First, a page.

2021 commemorates the 100th Anniversary of The Tomb of the Unknown Soldier, located in Arlington National Cemetery. The tomb serves as a reminder of the soldiers who perished during wartime and remain unidentified or missing. The idea for the tomb was originally introduced by New York Congressman and war veteran Hamilton Fish Jr. with the intent “to bring home the body of an unknown American warrior who in himself represents no section, creed, or race in the late war and who typifies, moreover, the soul of America and the supreme sacrifice of her heroic dead.”
The tomb currently holds the unidentified remains of three service members: The World War I Unknown, The Korean War Unknown, and the World War II Unknown. The Unknown Soldier from World War I is situated in the main sarcophagus, a crypt carved from white marble. He was laid to rest there on November 11, 1921.
Two other service members are buried in front of the main crypt; the middle grave is empty while the others contain the remains of the Korean War Unknown and World War II Unknown. The middle grave originally housed the body of the Vietnam War Unknown but was later identified as Michael Blassie, whereupon he was disinterred and buried in his hometown of St. Louis, Missouri in 1998.
The main crypt is adorned with wreaths carved from marble on each side, and the back of the tomb depicts three figures meant to represent Peace, Victory, and Valor. The front of the tomb bears the words: “Here Rests in Honored Glory an American Soldier Known but to God.”
The first guards were soldiers from neighboring Fort Myers in 1926 and were only there during the day to stop visitors from walking on the tomb. This changed in 1937 and guards now stand watch over the tomb day and night. The 3rd U.S. Infantry Regiment, known as the old guard, started watching over the tomb in 1948.
The old guard also escorts the president and oversees military ceremonies in Washington, D.C. The process of becoming a member of the guard is stringent and requires rigorous training. Each step in the tomb guards’ routine symbolizes the 21-gun salute. The guard first marches 21 steps behind the tomb on a black mat, turns to the east for 21 seconds, repeats the process again to the north, and then lastly walks 21 steps down the mat. The process ends with the soldier preforming arm movements to place their weapon on their shoulder on the side where the visitors of the tomb are situated. This is done to symbolize that the guard stands in the way of any threat posed to the Tomb.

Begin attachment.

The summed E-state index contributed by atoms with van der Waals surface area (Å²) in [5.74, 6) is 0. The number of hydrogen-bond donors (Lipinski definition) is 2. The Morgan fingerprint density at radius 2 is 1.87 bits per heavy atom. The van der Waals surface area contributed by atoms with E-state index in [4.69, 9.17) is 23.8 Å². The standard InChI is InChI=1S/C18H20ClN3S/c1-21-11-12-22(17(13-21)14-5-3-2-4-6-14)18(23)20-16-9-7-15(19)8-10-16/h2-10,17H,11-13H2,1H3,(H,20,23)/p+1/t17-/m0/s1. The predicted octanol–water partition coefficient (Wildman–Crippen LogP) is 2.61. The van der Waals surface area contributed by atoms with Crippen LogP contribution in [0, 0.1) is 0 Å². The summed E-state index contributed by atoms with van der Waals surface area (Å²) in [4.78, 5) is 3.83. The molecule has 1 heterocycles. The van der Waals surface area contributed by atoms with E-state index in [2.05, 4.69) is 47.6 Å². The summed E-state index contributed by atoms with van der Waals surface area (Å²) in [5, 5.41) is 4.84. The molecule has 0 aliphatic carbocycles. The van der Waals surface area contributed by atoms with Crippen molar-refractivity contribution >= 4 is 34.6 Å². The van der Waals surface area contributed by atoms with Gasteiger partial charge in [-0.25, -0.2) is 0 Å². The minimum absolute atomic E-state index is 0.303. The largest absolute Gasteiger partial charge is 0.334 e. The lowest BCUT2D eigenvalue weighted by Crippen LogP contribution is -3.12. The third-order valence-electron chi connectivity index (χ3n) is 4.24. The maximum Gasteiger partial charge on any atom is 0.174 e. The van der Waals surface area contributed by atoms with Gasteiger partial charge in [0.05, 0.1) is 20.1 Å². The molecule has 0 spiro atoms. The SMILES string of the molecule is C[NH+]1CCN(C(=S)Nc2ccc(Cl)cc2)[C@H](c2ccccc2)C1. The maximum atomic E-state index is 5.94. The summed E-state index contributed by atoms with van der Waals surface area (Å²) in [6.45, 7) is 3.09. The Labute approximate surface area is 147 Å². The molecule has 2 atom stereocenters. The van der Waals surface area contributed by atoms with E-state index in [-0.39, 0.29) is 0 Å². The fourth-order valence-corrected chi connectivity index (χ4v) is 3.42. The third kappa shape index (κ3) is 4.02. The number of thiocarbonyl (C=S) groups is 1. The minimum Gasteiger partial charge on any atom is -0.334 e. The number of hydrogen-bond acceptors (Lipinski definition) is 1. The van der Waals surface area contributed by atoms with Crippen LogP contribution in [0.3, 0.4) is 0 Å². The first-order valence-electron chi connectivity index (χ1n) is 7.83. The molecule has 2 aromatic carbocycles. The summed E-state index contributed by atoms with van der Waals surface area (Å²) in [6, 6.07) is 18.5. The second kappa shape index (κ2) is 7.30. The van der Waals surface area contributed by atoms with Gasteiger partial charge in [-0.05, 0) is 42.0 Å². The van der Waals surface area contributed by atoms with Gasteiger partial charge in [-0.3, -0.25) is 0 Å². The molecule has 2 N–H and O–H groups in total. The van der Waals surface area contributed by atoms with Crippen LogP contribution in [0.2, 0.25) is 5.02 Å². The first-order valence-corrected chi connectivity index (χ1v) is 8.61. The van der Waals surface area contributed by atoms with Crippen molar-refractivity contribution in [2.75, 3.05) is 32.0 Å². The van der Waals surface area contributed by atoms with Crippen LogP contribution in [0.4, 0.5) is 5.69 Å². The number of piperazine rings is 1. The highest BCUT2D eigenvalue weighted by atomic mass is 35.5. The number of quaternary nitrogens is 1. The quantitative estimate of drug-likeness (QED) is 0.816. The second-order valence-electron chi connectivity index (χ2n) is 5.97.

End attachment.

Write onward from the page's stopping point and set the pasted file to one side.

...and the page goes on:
Wreath laying has been a long-standing tradition to honor the memory of American service members. The tomb is open to the general population and has become a popular event for school trips. The President of the United States or a representative lays a wreath on Memorial Day and Veterans Day, and people from all over the world come to visit the site and participate in the wreath laying event.
The tomb offers a way to commemorate the sacrifices and causalities American service members have suffered in war and serves as a reminder of the soldiers who go unidentified. The centennial of the tomb shows the importance we place on honoring our service members and remains a symbolic way to celebrate the memory of their lives.